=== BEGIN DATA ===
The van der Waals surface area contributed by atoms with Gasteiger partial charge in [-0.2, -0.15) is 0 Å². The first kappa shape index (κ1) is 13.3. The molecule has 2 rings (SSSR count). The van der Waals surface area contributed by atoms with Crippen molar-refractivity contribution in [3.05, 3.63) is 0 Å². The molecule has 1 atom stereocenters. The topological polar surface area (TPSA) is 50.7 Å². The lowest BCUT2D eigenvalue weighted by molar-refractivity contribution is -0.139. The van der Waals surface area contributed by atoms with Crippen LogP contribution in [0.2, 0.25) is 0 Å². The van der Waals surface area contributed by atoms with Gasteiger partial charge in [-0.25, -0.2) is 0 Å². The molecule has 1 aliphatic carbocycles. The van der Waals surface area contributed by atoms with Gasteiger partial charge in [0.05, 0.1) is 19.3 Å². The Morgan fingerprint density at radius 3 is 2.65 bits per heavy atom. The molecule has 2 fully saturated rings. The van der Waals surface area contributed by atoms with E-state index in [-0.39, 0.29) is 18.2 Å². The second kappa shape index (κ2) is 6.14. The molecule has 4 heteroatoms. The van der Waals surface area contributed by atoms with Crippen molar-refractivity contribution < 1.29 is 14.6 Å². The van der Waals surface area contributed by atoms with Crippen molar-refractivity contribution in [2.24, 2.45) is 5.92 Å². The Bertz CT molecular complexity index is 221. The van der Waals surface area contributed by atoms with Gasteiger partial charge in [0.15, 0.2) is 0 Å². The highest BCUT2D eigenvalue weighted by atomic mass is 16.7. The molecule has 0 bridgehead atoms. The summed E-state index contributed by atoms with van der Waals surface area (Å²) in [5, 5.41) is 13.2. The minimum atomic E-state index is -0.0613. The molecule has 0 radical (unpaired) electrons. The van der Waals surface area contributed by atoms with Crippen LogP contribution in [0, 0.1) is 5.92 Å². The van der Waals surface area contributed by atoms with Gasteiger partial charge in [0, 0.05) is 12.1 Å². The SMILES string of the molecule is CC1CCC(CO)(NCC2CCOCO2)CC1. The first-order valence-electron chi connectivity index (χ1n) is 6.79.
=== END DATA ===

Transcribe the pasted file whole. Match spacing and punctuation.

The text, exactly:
The van der Waals surface area contributed by atoms with Gasteiger partial charge in [-0.2, -0.15) is 0 Å². The first kappa shape index (κ1) is 13.3. The molecule has 2 rings (SSSR count). The van der Waals surface area contributed by atoms with Crippen molar-refractivity contribution in [3.05, 3.63) is 0 Å². The molecule has 1 atom stereocenters. The topological polar surface area (TPSA) is 50.7 Å². The lowest BCUT2D eigenvalue weighted by molar-refractivity contribution is -0.139. The van der Waals surface area contributed by atoms with Crippen LogP contribution in [0.2, 0.25) is 0 Å². The van der Waals surface area contributed by atoms with Gasteiger partial charge in [-0.25, -0.2) is 0 Å². The molecule has 1 aliphatic carbocycles. The van der Waals surface area contributed by atoms with Gasteiger partial charge in [0.05, 0.1) is 19.3 Å². The Morgan fingerprint density at radius 3 is 2.65 bits per heavy atom. The molecule has 2 fully saturated rings. The van der Waals surface area contributed by atoms with E-state index in [-0.39, 0.29) is 18.2 Å². The second kappa shape index (κ2) is 6.14. The molecule has 4 heteroatoms. The van der Waals surface area contributed by atoms with Crippen molar-refractivity contribution < 1.29 is 14.6 Å². The van der Waals surface area contributed by atoms with Crippen molar-refractivity contribution in [2.24, 2.45) is 5.92 Å². The Bertz CT molecular complexity index is 221. The van der Waals surface area contributed by atoms with Gasteiger partial charge in [0.15, 0.2) is 0 Å². The highest BCUT2D eigenvalue weighted by atomic mass is 16.7. The molecule has 0 bridgehead atoms. The summed E-state index contributed by atoms with van der Waals surface area (Å²) in [5, 5.41) is 13.2. The minimum atomic E-state index is -0.0613. The molecule has 0 radical (unpaired) electrons. The van der Waals surface area contributed by atoms with Crippen LogP contribution in [0, 0.1) is 5.92 Å². The van der Waals surface area contributed by atoms with Gasteiger partial charge in [0, 0.05) is 12.1 Å². The SMILES string of the molecule is CC1CCC(CO)(NCC2CCOCO2)CC1. The first-order valence-electron chi connectivity index (χ1n) is 6.79.